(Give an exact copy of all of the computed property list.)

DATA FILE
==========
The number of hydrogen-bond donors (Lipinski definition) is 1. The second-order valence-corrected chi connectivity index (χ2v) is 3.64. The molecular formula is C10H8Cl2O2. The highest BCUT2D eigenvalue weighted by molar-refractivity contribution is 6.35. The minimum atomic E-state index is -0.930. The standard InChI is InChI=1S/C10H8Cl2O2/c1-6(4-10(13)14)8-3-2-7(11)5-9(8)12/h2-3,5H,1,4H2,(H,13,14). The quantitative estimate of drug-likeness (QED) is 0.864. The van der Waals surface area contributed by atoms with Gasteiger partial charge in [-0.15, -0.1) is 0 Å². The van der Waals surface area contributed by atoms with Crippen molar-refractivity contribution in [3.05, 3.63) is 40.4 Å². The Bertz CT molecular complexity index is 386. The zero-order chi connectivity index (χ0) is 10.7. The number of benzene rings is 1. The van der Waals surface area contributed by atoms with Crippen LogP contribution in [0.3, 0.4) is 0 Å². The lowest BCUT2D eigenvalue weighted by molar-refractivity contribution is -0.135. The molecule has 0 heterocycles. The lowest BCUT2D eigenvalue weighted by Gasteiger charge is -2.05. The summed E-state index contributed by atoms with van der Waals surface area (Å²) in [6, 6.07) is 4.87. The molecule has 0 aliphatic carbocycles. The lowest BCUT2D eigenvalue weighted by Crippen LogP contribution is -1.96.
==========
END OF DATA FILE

The number of hydrogen-bond donors (Lipinski definition) is 1. The second-order valence-corrected chi connectivity index (χ2v) is 3.64. The molecular formula is C10H8Cl2O2. The highest BCUT2D eigenvalue weighted by molar-refractivity contribution is 6.35. The minimum atomic E-state index is -0.930. The standard InChI is InChI=1S/C10H8Cl2O2/c1-6(4-10(13)14)8-3-2-7(11)5-9(8)12/h2-3,5H,1,4H2,(H,13,14). The quantitative estimate of drug-likeness (QED) is 0.864. The van der Waals surface area contributed by atoms with Gasteiger partial charge in [-0.15, -0.1) is 0 Å². The van der Waals surface area contributed by atoms with Crippen molar-refractivity contribution in [3.05, 3.63) is 40.4 Å². The Bertz CT molecular complexity index is 386. The zero-order chi connectivity index (χ0) is 10.7. The number of benzene rings is 1. The van der Waals surface area contributed by atoms with Crippen LogP contribution in [0.3, 0.4) is 0 Å². The lowest BCUT2D eigenvalue weighted by molar-refractivity contribution is -0.135. The molecule has 0 heterocycles. The lowest BCUT2D eigenvalue weighted by Gasteiger charge is -2.05. The summed E-state index contributed by atoms with van der Waals surface area (Å²) in [6, 6.07) is 4.87. The molecule has 0 aliphatic carbocycles. The lowest BCUT2D eigenvalue weighted by Crippen LogP contribution is -1.96.